The scientist leading the UK’s research into a coronavirus vaccine says his team have made a significant breakthrough by reducing a part of the normal development time from “two to three years to just 14 days”.
Professor Robin Shattock, head of mucosal infection and immunity at Imperial College London, said he is now at the stage to start testing the vaccine on animals as early as next week with human studies in the summer if enough funding is secured.
He told Sky News: “Conventional approaches usually take at least two to three years before you even get to the clinic. And we’ve gone from that sequence to generating a candidate in the laboratory in 14 days.
“And we will have it in animal models by the beginning of next week. We’ve short-tracked that part. The next phase will be to move that from early animal testing into the first human studies.
“And we think with adequate funding we could do that in a period of a few months.”
Professor Shattock is part of a global effort to develop a vaccine that could potentially save hundreds or thousands of lives if this coronavirus outbreak develops into a full blown pandemic.
The vaccine will be too late for this current outbreak but it will be crucial if there is another one.
He said: “It’s not going to be too late if this becomes a pandemic and if it circulates around the world. We still don’t know much about the epidemic itself so it may wane over the summer months if it is like influenza.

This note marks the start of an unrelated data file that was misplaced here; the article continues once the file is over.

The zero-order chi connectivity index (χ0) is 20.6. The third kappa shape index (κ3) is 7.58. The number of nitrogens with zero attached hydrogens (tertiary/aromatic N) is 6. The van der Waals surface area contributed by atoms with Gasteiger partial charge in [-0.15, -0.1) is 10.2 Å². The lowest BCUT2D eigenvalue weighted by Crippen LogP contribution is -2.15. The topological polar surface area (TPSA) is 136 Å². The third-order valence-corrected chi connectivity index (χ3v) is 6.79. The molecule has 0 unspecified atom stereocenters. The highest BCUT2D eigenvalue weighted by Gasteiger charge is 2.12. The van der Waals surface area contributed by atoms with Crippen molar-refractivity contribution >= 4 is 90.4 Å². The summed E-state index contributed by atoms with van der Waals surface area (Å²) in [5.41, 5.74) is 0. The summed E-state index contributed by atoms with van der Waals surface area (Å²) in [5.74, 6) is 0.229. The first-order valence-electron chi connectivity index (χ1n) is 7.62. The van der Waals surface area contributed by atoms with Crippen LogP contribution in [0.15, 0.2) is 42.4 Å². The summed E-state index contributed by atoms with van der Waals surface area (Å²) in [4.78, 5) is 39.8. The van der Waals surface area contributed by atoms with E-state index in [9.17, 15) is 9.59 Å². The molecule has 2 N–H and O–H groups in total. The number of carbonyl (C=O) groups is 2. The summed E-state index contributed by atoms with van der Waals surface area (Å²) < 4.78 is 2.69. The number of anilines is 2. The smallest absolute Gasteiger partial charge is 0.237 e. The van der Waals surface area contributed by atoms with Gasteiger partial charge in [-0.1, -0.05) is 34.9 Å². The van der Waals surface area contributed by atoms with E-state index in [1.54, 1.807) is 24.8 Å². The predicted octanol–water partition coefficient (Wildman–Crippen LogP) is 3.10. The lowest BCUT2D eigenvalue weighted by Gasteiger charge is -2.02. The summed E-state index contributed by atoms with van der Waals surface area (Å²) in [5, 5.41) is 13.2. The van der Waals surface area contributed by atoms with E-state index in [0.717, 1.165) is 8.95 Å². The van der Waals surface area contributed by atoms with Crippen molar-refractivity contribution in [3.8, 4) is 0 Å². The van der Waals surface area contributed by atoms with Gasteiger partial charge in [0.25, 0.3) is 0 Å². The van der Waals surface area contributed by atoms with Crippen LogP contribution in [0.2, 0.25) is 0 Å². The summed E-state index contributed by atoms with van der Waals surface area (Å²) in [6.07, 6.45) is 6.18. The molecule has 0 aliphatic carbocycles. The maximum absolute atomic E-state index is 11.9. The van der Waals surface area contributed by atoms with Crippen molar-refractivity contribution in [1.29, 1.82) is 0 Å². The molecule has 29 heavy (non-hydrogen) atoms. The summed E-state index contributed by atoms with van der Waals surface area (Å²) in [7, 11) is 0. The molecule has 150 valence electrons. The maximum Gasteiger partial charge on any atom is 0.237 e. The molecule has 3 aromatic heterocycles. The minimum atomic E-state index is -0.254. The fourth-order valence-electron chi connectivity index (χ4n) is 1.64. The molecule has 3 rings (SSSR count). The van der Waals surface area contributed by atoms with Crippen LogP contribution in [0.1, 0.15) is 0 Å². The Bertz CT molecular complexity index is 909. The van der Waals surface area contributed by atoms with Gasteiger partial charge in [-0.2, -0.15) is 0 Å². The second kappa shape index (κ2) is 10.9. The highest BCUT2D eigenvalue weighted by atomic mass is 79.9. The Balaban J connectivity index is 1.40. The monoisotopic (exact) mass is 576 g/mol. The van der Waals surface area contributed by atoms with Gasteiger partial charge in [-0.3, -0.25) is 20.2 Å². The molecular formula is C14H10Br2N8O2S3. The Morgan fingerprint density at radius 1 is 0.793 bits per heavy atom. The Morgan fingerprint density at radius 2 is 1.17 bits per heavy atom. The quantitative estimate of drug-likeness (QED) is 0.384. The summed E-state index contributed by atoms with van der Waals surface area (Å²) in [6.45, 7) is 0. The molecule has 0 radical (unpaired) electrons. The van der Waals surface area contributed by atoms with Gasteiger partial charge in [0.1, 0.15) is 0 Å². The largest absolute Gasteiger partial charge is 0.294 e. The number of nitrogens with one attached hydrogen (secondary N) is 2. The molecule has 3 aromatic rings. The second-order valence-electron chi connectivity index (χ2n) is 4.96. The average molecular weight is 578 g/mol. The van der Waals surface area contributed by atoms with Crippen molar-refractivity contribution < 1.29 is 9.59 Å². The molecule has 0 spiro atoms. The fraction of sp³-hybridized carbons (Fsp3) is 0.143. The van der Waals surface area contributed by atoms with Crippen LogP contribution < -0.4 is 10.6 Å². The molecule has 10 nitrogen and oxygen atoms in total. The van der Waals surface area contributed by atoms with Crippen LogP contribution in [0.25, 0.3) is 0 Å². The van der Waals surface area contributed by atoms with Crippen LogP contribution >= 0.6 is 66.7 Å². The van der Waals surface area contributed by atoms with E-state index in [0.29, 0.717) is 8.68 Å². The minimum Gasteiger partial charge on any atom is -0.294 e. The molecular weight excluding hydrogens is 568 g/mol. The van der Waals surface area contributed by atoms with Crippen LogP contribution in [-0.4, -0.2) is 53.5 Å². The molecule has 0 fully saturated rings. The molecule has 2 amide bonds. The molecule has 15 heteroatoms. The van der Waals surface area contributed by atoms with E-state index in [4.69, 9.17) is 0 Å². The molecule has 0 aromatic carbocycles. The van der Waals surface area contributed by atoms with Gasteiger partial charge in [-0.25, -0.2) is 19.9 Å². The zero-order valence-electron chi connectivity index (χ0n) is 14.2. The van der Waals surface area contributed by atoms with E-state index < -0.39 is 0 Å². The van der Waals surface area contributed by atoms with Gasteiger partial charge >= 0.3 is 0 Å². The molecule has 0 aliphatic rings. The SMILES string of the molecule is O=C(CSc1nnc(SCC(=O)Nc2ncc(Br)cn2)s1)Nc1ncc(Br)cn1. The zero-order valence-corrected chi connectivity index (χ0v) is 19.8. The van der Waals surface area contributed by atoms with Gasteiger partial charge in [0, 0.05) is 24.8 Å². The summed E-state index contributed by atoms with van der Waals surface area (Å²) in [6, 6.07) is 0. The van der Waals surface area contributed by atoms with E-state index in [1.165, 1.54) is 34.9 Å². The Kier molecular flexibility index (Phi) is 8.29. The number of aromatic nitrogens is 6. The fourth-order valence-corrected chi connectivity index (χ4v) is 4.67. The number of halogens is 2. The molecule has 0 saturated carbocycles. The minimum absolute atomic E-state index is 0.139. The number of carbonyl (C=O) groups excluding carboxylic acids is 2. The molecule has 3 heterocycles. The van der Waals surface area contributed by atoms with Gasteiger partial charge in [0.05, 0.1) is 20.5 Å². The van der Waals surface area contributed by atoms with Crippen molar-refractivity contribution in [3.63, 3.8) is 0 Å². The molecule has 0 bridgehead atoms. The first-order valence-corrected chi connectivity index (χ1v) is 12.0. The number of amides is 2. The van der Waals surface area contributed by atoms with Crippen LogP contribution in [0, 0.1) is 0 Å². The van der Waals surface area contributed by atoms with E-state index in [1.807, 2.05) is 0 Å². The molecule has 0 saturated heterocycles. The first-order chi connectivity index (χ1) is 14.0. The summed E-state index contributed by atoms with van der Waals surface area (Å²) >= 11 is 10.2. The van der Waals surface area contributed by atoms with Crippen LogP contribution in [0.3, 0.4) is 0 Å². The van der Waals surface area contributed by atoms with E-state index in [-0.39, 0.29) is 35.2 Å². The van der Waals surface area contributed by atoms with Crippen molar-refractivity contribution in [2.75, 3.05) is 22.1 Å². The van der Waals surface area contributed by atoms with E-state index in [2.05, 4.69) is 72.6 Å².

“We may see a second wave come through on a global basis and if it comes a vaccine will be really important and would be in place to tackle that.”
Scientists from China, the United States, Australia and Europe are all racing to develop a vaccine and are collaborating with each other in an effort to speed up the process.
Britain has pledged £20m to CEPI, the Coalition for Epidemic Preparedness Innovations, an international agency set up in 2017 to deal with health crises exactly like this one.
And a further £20m has been earmarked for rapid research into coronavirus here in the UK. The money is crucial but so too is knowledge.
The 2003 SARS epidemic killed some 800 people.
At the time China was severely criticised for withholding information. This time it has been praised for sharing crucial data with the international health community.
The lessons learned after the SARS outbreak are proving crucial in helping scientists deal with this epidemic. But a SARS vaccine was never fully developed. When the virus died out the funding dried up.
Dr David Heymann is one of the world’s leading experts on infectious diseases. He lead the international fight against SARS and told Sky News this time a vaccine must be developed.
He said: “In the case of SARS there was lots of interest in developing a vaccine but that disappeared rapidly after the outbreak was contained and over.
“Today we have a new coalition – the CEPI – which is based here in London and which is simulating development of vaccines.
“And hopefully that will continue to stimulate development of corona vaccines after this outbreak is over. It may not be effective in getting a vaccine ready for this outbreak, a vaccine may not even be necessary.
“But it would be nice to have a coronavirus vaccine somewhere on the shelf which could be rolled out during a future epidemic.”